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JGM
JGM, Solicitor
Category: Scots Law
Satisfied Customers: 11146
Experience:  30 years as a practising solicitor.
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Hi I wonder if you could help me...We renovated a cottage on

Resolved Question:

Hi I wonder if you could help me...We renovated a cottage on the west coast of Scotland seven years ago... There were numerous hill trenches running alongside said cottage and were prone to flooding because the landowner did not maintain said trenches.... Eventually during the build after a storm one trench burst it's wall and flooded our cottage and land, approximately five thousand gallons, we put in emergency piping to help offset the amount of water which has beneficial, the shutter and drain are on neighbours land but the pipe work we put in runs into existing drainage on our land , new neighbours want to put extra pipe work in on their land but have approached us to pay half the cost...I'm struggling to see why we should pay half ..... Any advice
Submitted: 2 years ago.
Category: Scots Law
Expert:  JGM replied 2 years ago.
Thank you for your question.
My advice is that you have the title deeds examined both for your property and the neighbouring one to see what the deeds say about the cost of drainage and the installation, maintenance or renewal thereof. If there is nothing to suggest you should be liable for half the cost then you are not liable to pay a half share of the cost. Almost invariably, the title deeds govern this type of situation in Scots property law.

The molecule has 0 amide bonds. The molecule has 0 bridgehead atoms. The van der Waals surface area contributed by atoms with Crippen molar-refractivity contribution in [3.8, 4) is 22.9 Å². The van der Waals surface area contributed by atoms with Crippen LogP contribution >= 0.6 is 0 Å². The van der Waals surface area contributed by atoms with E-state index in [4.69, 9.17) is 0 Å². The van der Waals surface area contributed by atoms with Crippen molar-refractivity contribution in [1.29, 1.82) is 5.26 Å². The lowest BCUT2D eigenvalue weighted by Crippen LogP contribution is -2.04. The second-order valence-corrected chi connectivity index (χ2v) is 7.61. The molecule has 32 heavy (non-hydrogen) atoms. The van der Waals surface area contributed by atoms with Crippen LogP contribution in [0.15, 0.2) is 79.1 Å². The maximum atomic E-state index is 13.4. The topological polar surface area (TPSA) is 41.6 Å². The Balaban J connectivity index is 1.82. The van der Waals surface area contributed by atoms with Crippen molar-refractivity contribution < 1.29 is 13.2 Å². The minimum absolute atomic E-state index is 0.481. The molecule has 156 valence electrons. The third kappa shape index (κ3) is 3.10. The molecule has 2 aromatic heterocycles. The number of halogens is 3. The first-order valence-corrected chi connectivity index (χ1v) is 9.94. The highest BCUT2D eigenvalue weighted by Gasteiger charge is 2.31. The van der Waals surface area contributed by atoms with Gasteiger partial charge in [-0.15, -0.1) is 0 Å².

Happy to discuss further.
I hope this helps. Please leave a positive response so that I am credited for my time.
Customer: replied 2 years ago.
Hi, thank you for your answer.
Just to clarify...does this law still apply if the actual trench is NOT on our land but runs adjacent? Is actually a hill drain running onto neighbours land?
We put run off pipes in to stop flooding on OUR land and it has achieved that purpose to the benefit of our land, I apologise if I'm being a little dense
Thanks
Expert:  JGM replied 2 years ago.
Yes, if the titles say so, and generally only if the titles say so, it is entirely possible that you could be liable for the cost of maintnance, repair and renewal of pipes on adjacent land if your own property is affected by them or uses them in some way.
JGM and other Scots Law Specialists are ready to help you
Customer: replied 2 years ago.
Thank you so much for your help and speedy reply.
Have a great week
Expert:  JGM replied 2 years ago.
You're welcome.